On December 9, 2011, the two federal agencies responsible for the Endangered Species Act (ESA) announced a draft policy providing a new interpretation of a key phrase in the ESA’s definition of “endangered species.” The agencies request public comment on the draft policy and are accepting submissions until February 7, 2012.

The ESA defines an endangered species as “any species which is in danger of extinction throughout all or a significant portion of its range.” A threatened species is “any species which is likely to become an endangered species within the foreseeable future throughout all or a significant portion of its range.” The draft policy addresses the meaning of “a significant portion of its range,” a phrase that has been hotly litigated over the past decade.

The draft policy makes four key proposals:

  1. If a species is found to be endangered or threatened in any significant portion of its range, then it will be protected as endangered or threatened throughout its entire range.
  2. A portion of a species’ range is significant if its contribution to the viability of the species is so important that without that portion, the species would be in danger of extinction. Under this definition, the significance of a portion of range will be evaluated using the principles of conservation biology. The agencies will not base their evaluation on the cultural significance of a portion of range.
  3. “Range” means the species’ range at the time of the agency’s status determination. The agencies will consider the reasons why historical range has shrunk, but lost historical range cannot be a “significant portion of its range.” The draft policy emphasizes that this process is separate from the designation of critical habitat. The agencies will still be able to designate critical habitat outside a species’ current range.
  4. If a species is endangered or threatened in a significant portion of its range that is also a “distinct population segment” but the species is healthy elsewhere, then only the distinct population segment will be listed and protected.

If adopted in its current form, the draft policy would have mixed effects. The agencies’ admittedly high threshold of what constitutes a significant portion of range would likely result in fewer listings of species as endangered or threatened than under the current policy. This has led one environmental organization to call the draft policy a “recipe for extinction.”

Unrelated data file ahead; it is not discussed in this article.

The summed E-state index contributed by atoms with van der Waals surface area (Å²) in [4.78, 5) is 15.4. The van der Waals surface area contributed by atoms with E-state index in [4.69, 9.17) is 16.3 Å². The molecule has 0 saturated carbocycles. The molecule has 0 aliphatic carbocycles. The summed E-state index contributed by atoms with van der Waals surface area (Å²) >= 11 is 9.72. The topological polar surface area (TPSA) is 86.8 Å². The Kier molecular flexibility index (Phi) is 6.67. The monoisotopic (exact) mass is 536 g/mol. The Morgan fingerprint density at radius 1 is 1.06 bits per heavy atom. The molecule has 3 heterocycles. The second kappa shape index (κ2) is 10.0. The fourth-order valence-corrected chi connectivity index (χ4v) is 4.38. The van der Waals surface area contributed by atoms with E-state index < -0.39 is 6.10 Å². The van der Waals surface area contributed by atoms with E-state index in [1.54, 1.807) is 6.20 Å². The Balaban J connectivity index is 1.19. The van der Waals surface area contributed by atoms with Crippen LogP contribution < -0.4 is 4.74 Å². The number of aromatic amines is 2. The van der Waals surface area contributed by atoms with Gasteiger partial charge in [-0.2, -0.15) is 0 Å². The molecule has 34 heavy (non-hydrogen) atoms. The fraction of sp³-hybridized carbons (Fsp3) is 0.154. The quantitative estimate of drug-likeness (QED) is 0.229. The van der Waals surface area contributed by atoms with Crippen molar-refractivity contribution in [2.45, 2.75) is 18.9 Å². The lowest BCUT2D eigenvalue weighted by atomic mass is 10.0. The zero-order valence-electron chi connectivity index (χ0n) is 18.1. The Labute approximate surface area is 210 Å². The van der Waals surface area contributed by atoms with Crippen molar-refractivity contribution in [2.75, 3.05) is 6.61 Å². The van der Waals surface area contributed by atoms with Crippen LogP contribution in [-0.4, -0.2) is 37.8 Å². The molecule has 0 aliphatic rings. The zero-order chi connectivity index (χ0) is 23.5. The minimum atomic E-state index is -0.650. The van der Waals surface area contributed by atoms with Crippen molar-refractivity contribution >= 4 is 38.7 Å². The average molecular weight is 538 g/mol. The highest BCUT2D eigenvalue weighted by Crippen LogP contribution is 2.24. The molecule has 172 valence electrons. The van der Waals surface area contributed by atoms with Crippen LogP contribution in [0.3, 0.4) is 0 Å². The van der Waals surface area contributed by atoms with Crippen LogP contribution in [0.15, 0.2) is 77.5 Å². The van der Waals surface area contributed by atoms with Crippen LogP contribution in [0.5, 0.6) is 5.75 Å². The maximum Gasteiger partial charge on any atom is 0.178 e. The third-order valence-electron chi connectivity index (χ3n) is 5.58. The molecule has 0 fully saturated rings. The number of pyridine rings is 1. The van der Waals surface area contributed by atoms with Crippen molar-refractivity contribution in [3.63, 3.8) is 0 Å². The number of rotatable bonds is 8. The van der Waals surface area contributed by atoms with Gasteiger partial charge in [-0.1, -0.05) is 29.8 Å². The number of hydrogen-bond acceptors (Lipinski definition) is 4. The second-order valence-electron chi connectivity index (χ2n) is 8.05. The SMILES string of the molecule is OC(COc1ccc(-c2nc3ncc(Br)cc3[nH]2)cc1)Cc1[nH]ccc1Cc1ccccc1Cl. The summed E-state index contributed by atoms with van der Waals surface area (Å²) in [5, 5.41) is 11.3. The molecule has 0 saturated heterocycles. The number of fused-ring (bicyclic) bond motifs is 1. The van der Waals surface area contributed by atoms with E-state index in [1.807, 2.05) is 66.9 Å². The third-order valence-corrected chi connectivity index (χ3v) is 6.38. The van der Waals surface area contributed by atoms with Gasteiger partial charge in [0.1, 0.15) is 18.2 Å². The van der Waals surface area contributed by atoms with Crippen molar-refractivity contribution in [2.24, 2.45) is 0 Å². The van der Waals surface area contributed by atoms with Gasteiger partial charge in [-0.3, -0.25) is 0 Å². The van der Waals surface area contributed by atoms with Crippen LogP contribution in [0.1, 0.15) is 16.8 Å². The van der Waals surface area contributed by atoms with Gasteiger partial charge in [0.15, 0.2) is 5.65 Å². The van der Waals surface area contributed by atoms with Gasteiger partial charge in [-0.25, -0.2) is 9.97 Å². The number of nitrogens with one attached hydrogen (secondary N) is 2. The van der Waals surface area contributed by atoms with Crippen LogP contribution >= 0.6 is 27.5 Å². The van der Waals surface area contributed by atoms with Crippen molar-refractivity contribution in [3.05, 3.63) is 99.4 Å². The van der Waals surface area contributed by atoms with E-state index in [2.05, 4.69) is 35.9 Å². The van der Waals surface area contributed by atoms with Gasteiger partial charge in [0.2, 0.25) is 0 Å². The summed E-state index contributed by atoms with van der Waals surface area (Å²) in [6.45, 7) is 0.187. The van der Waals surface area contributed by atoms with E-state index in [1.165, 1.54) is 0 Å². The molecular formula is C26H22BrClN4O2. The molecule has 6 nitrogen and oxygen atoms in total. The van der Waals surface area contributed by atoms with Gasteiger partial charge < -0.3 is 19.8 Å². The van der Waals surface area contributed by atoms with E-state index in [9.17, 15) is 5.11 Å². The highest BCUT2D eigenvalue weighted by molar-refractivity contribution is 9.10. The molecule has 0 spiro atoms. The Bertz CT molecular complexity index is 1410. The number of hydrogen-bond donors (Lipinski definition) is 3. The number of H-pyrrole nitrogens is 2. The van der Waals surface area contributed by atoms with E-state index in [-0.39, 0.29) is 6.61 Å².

On the other hand, once a species is listed, the strict protections of the ESA would apply across the whole range – even where it is flourishing. This has been described as a “lightning rod for the regulated industry.” The agencies are particularly interested in receiving public comment on this element of the draft policy. They have struggled to find a policy that both provides flexibility to vary levels of protection according to local threats and that is also acceptable to the courts. Federal courts have struck down past attempts, such as the Fish and Wildlife Service’s listing of the gray wolf as endangered in Wyoming but not in Montana or Idaho.

If the draft policy is adopted, the agencies may increasingly turn to the concept of distinct population segments to achieve flexibility to vary levels of protection. The ESA defines the phrase species to include the concept of distinct population segments. Distinct population segments are discrete subpopulations of a species that are significant to the species as a whole. They can be listed as endangered or threatened even if the species as a whole is not. The word ‘significant’ has a different and broader meaning when applied a distinct population segment than when applied to a significant portion of range. The agencies have asked for comment on the proper relationship between the concepts of significant portion of range and distinct population segments.

The agencies have also requested input on a series of specific issues, including whether they should have chosen a higher or lower threshold of significance and the proper role of lost historical range in determining whether a species is endangered or threatened. The draft policy and instructions for commenting can be found in the policy’s Federal Register entry. The agencies have also released a set of “Questions and Answers” regarding the draft policy.

William Most
Briscoe Ivester & Bazel LLP
155 Sansome Street, 7th Floor
San Francisco, CA 94104
Telephone: (415) 402-2700
Fax: (415) 398-5630

Disclaimer: In our Newsletters and Bulletins, Briscoe Ivester & Bazel LLP intends to present general information to the public and does not intend to provide legal advice pertaining to a particular situation.


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